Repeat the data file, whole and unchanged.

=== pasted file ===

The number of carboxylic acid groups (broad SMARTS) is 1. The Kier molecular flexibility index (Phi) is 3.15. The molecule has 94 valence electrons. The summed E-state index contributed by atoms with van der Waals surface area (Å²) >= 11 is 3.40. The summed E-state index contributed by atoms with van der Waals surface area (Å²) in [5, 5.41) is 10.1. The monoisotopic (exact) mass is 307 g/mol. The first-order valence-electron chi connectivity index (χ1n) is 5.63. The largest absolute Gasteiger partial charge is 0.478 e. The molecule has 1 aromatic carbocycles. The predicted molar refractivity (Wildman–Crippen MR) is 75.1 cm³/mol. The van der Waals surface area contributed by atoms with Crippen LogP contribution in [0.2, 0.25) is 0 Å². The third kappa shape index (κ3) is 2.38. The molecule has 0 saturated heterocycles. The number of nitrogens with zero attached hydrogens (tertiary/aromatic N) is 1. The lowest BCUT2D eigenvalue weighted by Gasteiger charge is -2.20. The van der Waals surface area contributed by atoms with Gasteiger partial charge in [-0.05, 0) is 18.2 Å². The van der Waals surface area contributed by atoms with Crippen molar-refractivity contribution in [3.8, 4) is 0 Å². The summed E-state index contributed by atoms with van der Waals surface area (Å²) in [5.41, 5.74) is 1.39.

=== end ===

The number of carboxylic acid groups (broad SMARTS) is 1. The Kier molecular flexibility index (Phi) is 3.15. The molecule has 94 valence electrons. The summed E-state index contributed by atoms with van der Waals surface area (Å²) >= 11 is 3.40. The summed E-state index contributed by atoms with van der Waals surface area (Å²) in [5, 5.41) is 10.1. The monoisotopic (exact) mass is 307 g/mol. The first-order valence-electron chi connectivity index (χ1n) is 5.63. The largest absolute Gasteiger partial charge is 0.478 e. The molecule has 1 aromatic carbocycles. The predicted molar refractivity (Wildman–Crippen MR) is 75.1 cm³/mol. The van der Waals surface area contributed by atoms with Crippen LogP contribution in [0.2, 0.25) is 0 Å². The third kappa shape index (κ3) is 2.38. The molecule has 0 saturated heterocycles. The number of nitrogens with zero attached hydrogens (tertiary/aromatic N) is 1. The lowest BCUT2D eigenvalue weighted by Gasteiger charge is -2.20. The van der Waals surface area contributed by atoms with Gasteiger partial charge in [-0.05, 0) is 18.2 Å². The van der Waals surface area contributed by atoms with Crippen molar-refractivity contribution in [3.8, 4) is 0 Å². The summed E-state index contributed by atoms with van der Waals surface area (Å²) in [5.41, 5.74) is 1.39.